Wednesday, September 9, 2009

Live Green 2009 Presentation

Again, link to for a downloadable version of the Powerpoint presentation, "AP Home Economics: Eating from Your Garden Year Round" given at Live Green in Manchester, VT on September 5, 2009.
Also available are scanned images for data on food storage relative humidity, temp range, and conditions.
Joy of Cooking - I prefer my 1973 version edited by Rombauer and Becker (Hooray for Irma!)
Storey's Guide to Cold Storage for Fruits and Vegetables
Growing for Market Vol. 18, No. 7 (August 2009)
The New Organic Gardener - Eliot Coleman
Ball Complete Book of Home Preserving
Keeping the Harvest (Storey)

2009 Survey

link to for the 2009 end of season survey.

Thanks for taking the time to help make next year's season even more successful!

Tuesday, August 25, 2009

Week 10 - Final CSA Day

Final CSA day, a marriage of friends at the farm, flower arrangements and bouquets for the wedding, and the start of a new career... All in less than a week!

It has been my pleasure growing produce for you this season. In that way that everything always seems to work itself out, some of the vigorously producing plants are starting to slack and die back, the cold seems to have slinked back in, the migrant Canada geese populations turn over every morning although the lower field seems to be ever willing to host new nightly visitors, and school is almost back in session. It's been a whirlwind of a week, but the garden is still furiously pumping out food before it allows itself to be considered "done", and I've done as much as I can to get as much of it as possible to you this week.

Here's what's in your share this week:

Bell peppers
Serrano hot peppers
Red Norland and Yukon Gold potatoes - 5 lbs
mixed paste, red slicing, and heirloom tomatoes - 6 lbs
mixed cherry tomatoes - heaping quart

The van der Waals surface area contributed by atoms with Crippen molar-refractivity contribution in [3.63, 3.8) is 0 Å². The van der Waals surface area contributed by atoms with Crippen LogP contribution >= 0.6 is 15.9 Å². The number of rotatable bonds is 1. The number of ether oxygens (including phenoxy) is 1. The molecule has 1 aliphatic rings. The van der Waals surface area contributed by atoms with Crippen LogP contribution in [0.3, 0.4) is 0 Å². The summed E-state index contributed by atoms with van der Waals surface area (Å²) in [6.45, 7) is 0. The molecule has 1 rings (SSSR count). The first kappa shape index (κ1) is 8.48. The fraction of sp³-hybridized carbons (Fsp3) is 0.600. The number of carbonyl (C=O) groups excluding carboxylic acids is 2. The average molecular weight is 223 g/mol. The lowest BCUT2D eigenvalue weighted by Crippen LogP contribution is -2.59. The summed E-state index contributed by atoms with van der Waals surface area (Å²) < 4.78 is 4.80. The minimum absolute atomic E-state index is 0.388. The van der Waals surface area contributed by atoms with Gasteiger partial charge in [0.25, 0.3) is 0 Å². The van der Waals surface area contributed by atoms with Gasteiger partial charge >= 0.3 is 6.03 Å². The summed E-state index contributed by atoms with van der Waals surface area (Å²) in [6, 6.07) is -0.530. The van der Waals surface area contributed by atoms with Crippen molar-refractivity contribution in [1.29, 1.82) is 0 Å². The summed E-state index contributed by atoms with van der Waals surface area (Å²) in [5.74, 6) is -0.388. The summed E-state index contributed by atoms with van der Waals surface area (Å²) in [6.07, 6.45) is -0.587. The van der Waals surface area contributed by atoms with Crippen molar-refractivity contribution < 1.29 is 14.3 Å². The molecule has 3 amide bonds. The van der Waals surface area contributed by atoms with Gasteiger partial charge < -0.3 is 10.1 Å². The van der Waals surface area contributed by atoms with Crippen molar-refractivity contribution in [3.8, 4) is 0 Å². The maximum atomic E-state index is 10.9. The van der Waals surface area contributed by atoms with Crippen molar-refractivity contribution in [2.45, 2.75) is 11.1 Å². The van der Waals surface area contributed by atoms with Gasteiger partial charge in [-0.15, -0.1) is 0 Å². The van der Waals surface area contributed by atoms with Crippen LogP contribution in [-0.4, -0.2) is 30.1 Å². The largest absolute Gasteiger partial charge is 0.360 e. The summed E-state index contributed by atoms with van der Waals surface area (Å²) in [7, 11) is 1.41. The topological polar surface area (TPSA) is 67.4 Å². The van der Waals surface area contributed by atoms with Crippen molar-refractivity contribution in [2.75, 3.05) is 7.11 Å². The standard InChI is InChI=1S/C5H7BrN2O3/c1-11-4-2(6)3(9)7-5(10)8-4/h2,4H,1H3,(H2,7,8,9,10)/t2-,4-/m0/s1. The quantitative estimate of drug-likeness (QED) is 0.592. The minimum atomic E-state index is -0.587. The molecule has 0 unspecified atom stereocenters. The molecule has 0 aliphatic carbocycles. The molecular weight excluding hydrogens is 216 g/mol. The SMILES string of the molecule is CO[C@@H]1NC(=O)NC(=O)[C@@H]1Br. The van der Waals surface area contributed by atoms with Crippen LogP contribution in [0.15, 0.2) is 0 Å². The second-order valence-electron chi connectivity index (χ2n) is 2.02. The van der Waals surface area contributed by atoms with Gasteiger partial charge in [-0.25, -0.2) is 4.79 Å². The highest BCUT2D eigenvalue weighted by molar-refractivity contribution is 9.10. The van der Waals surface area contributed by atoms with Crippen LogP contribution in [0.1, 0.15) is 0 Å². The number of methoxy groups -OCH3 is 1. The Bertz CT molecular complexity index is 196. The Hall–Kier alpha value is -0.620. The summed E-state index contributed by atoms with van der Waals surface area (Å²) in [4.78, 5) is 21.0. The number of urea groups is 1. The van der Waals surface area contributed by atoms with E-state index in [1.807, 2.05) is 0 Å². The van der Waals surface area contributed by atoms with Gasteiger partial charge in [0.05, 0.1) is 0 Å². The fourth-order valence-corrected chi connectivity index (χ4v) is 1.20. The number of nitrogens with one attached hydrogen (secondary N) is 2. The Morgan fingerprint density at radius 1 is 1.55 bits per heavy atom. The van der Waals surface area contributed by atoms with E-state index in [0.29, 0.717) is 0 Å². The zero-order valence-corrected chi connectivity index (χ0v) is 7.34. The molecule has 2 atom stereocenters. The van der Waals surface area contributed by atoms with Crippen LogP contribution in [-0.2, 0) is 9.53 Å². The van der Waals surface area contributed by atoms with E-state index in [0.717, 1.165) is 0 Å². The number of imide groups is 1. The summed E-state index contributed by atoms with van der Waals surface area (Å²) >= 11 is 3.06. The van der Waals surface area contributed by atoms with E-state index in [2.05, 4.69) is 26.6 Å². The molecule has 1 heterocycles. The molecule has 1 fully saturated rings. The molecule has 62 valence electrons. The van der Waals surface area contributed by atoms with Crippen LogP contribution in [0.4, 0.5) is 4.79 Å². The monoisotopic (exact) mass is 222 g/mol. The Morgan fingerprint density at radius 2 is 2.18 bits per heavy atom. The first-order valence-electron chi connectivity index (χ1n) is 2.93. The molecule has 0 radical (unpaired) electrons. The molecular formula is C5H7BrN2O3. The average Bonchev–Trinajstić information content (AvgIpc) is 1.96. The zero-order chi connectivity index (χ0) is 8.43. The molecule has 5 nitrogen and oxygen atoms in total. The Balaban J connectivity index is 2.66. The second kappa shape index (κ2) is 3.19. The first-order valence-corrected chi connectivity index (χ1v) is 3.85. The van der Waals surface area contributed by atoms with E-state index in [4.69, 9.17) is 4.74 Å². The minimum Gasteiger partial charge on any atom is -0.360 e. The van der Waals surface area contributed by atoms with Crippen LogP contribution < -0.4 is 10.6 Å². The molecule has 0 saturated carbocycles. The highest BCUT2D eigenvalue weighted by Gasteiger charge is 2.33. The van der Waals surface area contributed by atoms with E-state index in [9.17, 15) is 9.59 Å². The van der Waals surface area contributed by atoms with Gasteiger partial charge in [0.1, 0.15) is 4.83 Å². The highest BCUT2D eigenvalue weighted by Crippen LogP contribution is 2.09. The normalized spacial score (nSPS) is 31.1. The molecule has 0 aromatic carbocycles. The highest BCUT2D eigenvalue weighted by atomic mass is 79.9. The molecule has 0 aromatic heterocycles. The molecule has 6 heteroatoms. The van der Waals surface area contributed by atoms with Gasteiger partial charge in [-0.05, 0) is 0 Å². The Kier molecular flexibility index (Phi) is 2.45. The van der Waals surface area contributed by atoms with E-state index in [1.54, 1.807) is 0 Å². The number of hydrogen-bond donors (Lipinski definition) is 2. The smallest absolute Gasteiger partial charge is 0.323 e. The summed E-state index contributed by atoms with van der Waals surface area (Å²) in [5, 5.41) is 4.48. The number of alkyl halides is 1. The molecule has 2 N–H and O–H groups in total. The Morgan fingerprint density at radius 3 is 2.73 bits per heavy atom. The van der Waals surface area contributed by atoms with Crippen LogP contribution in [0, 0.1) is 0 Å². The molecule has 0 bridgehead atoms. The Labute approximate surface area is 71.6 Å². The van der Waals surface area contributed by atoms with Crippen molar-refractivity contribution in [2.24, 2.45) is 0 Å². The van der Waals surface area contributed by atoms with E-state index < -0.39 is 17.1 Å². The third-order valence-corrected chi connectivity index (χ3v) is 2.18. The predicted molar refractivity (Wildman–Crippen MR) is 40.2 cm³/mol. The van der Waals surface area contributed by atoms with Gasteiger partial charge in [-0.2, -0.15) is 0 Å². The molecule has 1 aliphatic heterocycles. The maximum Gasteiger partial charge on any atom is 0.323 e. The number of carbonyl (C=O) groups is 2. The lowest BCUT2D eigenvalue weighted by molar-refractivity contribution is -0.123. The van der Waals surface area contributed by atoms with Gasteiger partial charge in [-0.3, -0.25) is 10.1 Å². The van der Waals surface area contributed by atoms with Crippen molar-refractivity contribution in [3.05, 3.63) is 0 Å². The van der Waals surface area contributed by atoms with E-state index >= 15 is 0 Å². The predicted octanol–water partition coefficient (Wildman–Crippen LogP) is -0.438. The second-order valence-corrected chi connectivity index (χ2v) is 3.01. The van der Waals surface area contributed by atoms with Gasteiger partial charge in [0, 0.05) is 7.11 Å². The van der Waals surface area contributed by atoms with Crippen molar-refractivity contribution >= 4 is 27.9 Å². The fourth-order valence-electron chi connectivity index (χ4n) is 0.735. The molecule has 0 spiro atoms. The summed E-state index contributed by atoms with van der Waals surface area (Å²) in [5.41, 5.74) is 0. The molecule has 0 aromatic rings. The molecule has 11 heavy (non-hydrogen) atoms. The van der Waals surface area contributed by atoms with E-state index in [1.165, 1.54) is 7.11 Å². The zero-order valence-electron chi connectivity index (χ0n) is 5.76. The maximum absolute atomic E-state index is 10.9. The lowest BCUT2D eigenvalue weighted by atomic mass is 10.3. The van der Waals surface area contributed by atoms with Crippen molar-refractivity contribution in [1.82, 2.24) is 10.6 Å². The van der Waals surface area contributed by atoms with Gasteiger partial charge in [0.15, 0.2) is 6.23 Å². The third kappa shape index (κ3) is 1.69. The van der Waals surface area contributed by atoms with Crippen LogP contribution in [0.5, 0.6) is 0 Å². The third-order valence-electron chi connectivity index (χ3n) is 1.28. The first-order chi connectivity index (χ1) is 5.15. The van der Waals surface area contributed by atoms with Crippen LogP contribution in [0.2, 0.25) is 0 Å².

bunch of baby carrots
head of romanesca cauliflower
head of red cabbage
red and yellow onions - 8
slicing and pickling cukes - 6 lbs
bunch of kale
big bag o' basil
pint of fresh beans--Vermont Cranberry (pink and maroon mottled) and Hutterite (white)

I hope you have enjoyed your produce, and please help make next year's season even better by filling out this year's survey. Cheers!

Tuesday, August 18, 2009

Week 9

Retro post...
This week's share:
Red Norland and Yukon Gold Potatoes - 5 lb
Mixed red and heirloom slicer tomatoes - 5 lb
Multi-colored cherry tomatoes - 1 qt
Edamame - 2.5 lb
Big bag o' basil
serrano hot peppers
head of red cabbage
head of romanesca cauliflower
fresh red and yellow onions - 6
bunch of kale
slicing and pickling cukes - 5 lb
Summer squash - all you can eat!

Monday, August 17, 2009

Best O' Pesto Zesto!

Three pesto tips for thought:

1. Replace pricey pinenuts for unsalted sunflower seeds for less than half the price. Or go half and half to still get that piny flavor

2. Substitute asiago for parmesan-- a different flavor to mix it up

3. Go way out there and try this crazy mix: replace...
basil for thai basil and cilantro
parmesan cheese for tahini and soy sauce
pinenuts for sunflower seeds and almonds
olive oil for sesame oil and veggie oil

Spread on fresh slices of pattypan, and voila!

Stove-free meals

It's hot out there!

Here are some quick, easy dish ideas for summer.

Summer Squash "Icebox Pickles"

Slice up your favorite summer squash, add a marinade, and leave in the refrigerator for later. Replenish the squash stash as needed to really stretch the sauce! Select your summer squash for small size and undeveloped seeds for the best crisp icebox "pickles"-- and baby pattypan add a fun star shape to the mix.

Dressing version 1:
1/2 cup balsamic vinagre
good dash of olive oil
juice of one lemon, and a few lemon slices for garnish
lots of fresh-cracked black pepper
salt to taste

mix together and let the squash soak; add fresh basil and serve.

For a little more variety, add sliced fennel, cippolinis, sliced tomatoes, basil, crushed garlic, and red pepper flakes!

Dressing version 2:
1/2 cup rice wine vinagre
good dash of sesame oil
good dash of maple syrup
good dash of soy sauce or tamari
whole stems of fresh thai basil

mix together, let squash soak, and remove thai basil stems before serving.

For an extra kick, add sliced serrano pepper and slices of peach!

Both dishes will last in the fridge, covered for a week or so. If you get tired of eating the same thing every day, here are two more ideas: cut squash slices on the diagonal and mariate so they're large enough to fit on a sandwich; or toss hot or cold pasta into the mix!


Wednesday, August 12, 2009

Week 8

August 11, 2009